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An employment tribunal has held in Higgs v Farmor's School that a Christian employee's beliefs that gender cannot be fluid and that an individual cannot change their biological sex or gender were capable of being protected beliefs under the Equality Act 2010 (EqA 2010).

The claimant is a Christian and was employed by Farmor's school as a pastoral administrator and work experience manager.  The head teacher of the school received an email from someone outside the school complaining about a Facebook post by the claimant which the complainant considered showed that she held homophobic views against the LGBT community.  The post related to the teaching in schools of same-sex relationships, same-sex marriage and gender being a matter of choice.  The claimant was dismissed for gross misconduct, following an investigation and disciplinary hearing, for breaching the school's conduct policy, including in relation to discrimination and serious inappropriate use of social media.  She brought a claim for discrimination on the grounds of her religion. 

The tribunal held that her beliefs that gender cannot be fluid and that someone cannot change their biological sex or gender were protected beliefs under the EqA 2010, but that she had not been directly discriminated against or harassed because of those beliefs.  It held that the action taken by the school against the claimant was motivated by a concern that because of her Facebook posts, she would be perceived as holding unacceptable views in relation to gay and trans people.  The action taken was not on the ground of the claimant's beliefs, but because her actions meant that she might be reasonably perceived as holding beliefs that did not qualify for protection under the EqA 2010.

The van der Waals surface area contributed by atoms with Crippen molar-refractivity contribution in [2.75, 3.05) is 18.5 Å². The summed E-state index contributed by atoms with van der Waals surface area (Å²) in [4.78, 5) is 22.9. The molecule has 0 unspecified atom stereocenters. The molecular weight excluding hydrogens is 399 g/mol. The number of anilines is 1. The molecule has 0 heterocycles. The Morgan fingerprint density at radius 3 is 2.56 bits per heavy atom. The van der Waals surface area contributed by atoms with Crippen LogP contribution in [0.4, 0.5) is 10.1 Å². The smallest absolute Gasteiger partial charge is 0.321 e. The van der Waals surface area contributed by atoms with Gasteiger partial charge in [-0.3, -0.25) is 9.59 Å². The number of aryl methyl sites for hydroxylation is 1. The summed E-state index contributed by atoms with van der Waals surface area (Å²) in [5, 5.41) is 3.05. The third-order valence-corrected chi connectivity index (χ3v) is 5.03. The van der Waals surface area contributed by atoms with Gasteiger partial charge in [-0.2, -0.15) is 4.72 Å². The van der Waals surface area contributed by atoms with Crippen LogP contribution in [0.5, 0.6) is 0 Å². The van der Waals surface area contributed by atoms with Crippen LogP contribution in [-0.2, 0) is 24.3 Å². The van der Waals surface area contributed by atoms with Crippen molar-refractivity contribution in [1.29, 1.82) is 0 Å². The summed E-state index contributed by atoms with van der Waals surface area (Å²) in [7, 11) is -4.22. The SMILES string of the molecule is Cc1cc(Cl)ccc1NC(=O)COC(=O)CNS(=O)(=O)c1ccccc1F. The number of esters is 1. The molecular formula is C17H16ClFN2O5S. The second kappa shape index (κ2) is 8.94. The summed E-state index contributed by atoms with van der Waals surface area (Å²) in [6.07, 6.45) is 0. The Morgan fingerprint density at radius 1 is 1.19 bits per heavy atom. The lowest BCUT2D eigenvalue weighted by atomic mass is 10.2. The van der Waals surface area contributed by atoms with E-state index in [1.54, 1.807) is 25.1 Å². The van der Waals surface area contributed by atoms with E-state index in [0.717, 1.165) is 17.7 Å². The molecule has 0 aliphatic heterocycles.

Take note: The decision in Higgs conflicts with that in Mackereth v Department for Work and Pensions and anor where a Christian doctor's belief that God only created males and females and that a person can't choose their gender was held to be incompatible with human dignity and conflicted with the fundamental rights of others.  This meant, in contrast to Higgs, that it could not be a protected belief.  Mackereth has been appealed to the Employment Appeal Tribunal, and it seems that the decision in Higgs may well be appealed too, so hopefully clarity will be reached on whether the beliefs held by the respective claimants are capable of protection under the Equality Act 2010 or not.